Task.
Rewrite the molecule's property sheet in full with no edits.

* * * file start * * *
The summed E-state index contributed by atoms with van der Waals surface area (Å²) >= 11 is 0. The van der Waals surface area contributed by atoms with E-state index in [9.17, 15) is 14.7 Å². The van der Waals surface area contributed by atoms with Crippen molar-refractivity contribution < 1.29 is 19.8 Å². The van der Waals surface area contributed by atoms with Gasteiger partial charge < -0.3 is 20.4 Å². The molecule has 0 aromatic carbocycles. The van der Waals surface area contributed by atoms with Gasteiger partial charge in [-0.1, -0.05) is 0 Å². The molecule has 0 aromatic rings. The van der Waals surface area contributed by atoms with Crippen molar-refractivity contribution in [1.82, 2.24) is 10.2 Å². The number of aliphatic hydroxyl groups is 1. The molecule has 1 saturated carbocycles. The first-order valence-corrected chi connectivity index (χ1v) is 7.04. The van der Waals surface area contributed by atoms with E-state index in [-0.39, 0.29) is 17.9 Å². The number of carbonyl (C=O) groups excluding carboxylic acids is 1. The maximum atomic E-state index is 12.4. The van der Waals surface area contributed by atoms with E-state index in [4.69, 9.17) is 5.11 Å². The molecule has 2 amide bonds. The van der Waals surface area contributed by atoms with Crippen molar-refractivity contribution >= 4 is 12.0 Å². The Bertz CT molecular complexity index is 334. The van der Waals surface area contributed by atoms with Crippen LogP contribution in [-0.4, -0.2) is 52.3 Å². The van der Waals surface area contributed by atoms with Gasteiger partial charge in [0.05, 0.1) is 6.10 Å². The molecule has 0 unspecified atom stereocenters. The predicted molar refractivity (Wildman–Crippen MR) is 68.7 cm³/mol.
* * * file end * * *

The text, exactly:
The summed E-state index contributed by atoms with van der Waals surface area (Å²) >= 11 is 0. The van der Waals surface area contributed by atoms with E-state index in [9.17, 15) is 14.7 Å². The van der Waals surface area contributed by atoms with Crippen molar-refractivity contribution < 1.29 is 19.8 Å². The van der Waals surface area contributed by atoms with Gasteiger partial charge < -0.3 is 20.4 Å². The molecule has 0 aromatic carbocycles. The van der Waals surface area contributed by atoms with Gasteiger partial charge in [-0.1, -0.05) is 0 Å². The molecule has 0 aromatic rings. The van der Waals surface area contributed by atoms with Crippen molar-refractivity contribution in [1.82, 2.24) is 10.2 Å². The number of aliphatic hydroxyl groups is 1. The molecule has 1 saturated carbocycles. The first-order valence-corrected chi connectivity index (χ1v) is 7.04. The van der Waals surface area contributed by atoms with E-state index in [-0.39, 0.29) is 17.9 Å². The number of carbonyl (C=O) groups excluding carboxylic acids is 1. The maximum atomic E-state index is 12.4. The van der Waals surface area contributed by atoms with E-state index in [4.69, 9.17) is 5.11 Å². The molecule has 2 amide bonds. The van der Waals surface area contributed by atoms with Crippen molar-refractivity contribution >= 4 is 12.0 Å². The Bertz CT molecular complexity index is 334. The van der Waals surface area contributed by atoms with Crippen LogP contribution in [-0.4, -0.2) is 52.3 Å². The van der Waals surface area contributed by atoms with Gasteiger partial charge in [0.05, 0.1) is 6.10 Å². The molecule has 0 unspecified atom stereocenters. The predicted molar refractivity (Wildman–Crippen MR) is 68.7 cm³/mol.